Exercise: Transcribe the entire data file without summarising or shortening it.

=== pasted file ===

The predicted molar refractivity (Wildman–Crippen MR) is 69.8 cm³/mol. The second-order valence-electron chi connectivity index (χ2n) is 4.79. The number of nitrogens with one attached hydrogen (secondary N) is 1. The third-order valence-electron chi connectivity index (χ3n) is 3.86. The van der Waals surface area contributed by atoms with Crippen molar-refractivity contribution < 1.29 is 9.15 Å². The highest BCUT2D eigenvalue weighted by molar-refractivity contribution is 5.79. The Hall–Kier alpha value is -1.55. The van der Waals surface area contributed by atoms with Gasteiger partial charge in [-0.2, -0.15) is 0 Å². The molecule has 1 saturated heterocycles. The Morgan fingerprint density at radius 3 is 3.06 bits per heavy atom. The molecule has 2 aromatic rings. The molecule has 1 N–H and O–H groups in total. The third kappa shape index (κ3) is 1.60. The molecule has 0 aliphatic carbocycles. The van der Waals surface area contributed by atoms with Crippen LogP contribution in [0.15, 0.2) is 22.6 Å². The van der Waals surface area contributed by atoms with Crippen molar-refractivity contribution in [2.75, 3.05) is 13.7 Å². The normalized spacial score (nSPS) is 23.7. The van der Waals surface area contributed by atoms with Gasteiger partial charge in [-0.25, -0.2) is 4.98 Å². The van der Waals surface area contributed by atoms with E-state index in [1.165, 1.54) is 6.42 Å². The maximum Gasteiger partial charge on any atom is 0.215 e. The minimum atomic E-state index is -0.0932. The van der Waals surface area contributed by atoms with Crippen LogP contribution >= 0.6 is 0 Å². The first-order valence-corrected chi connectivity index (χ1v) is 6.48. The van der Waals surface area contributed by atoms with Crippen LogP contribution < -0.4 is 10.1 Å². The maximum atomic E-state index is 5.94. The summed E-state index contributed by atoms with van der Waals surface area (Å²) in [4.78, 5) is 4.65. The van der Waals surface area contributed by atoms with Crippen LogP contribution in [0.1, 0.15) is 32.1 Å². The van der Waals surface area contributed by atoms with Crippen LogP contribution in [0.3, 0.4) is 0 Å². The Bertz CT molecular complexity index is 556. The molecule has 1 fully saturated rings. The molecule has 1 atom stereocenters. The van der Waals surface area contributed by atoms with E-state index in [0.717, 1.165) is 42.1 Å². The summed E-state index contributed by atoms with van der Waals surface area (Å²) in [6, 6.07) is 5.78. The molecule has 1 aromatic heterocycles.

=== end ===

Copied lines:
The predicted molar refractivity (Wildman–Crippen MR) is 69.8 cm³/mol. The second-order valence-electron chi connectivity index (χ2n) is 4.79. The number of nitrogens with one attached hydrogen (secondary N) is 1. The third-order valence-electron chi connectivity index (χ3n) is 3.86. The van der Waals surface area contributed by atoms with Crippen molar-refractivity contribution < 1.29 is 9.15 Å². The highest BCUT2D eigenvalue weighted by molar-refractivity contribution is 5.79. The Hall–Kier alpha value is -1.55. The van der Waals surface area contributed by atoms with Gasteiger partial charge in [-0.2, -0.15) is 0 Å². The molecule has 1 saturated heterocycles. The Morgan fingerprint density at radius 3 is 3.06 bits per heavy atom. The molecule has 2 aromatic rings. The molecule has 1 N–H and O–H groups in total. The third kappa shape index (κ3) is 1.60. The molecule has 0 aliphatic carbocycles. The van der Waals surface area contributed by atoms with Crippen LogP contribution in [0.15, 0.2) is 22.6 Å². The van der Waals surface area contributed by atoms with Crippen molar-refractivity contribution in [2.75, 3.05) is 13.7 Å². The normalized spacial score (nSPS) is 23.7. The van der Waals surface area contributed by atoms with Gasteiger partial charge in [-0.25, -0.2) is 4.98 Å². The van der Waals surface area contributed by atoms with E-state index in [1.165, 1.54) is 6.42 Å². The maximum Gasteiger partial charge on any atom is 0.215 e. The minimum atomic E-state index is -0.0932. The van der Waals surface area contributed by atoms with Crippen LogP contribution >= 0.6 is 0 Å². The first-order valence-corrected chi connectivity index (χ1v) is 6.48. The van der Waals surface area contributed by atoms with Crippen LogP contribution < -0.4 is 10.1 Å². The maximum atomic E-state index is 5.94. The summed E-state index contributed by atoms with van der Waals surface area (Å²) in [4.78, 5) is 4.65. The van der Waals surface area contributed by atoms with Crippen LogP contribution in [0.1, 0.15) is 32.1 Å². The van der Waals surface area contributed by atoms with Crippen LogP contribution in [0.3, 0.4) is 0 Å². The Bertz CT molecular complexity index is 556. The molecule has 1 fully saturated rings. The molecule has 1 atom stereocenters. The van der Waals surface area contributed by atoms with E-state index in [0.717, 1.165) is 42.1 Å². The summed E-state index contributed by atoms with van der Waals surface area (Å²) in [6, 6.07) is 5.78. The molecule has 1 aromatic heterocycles.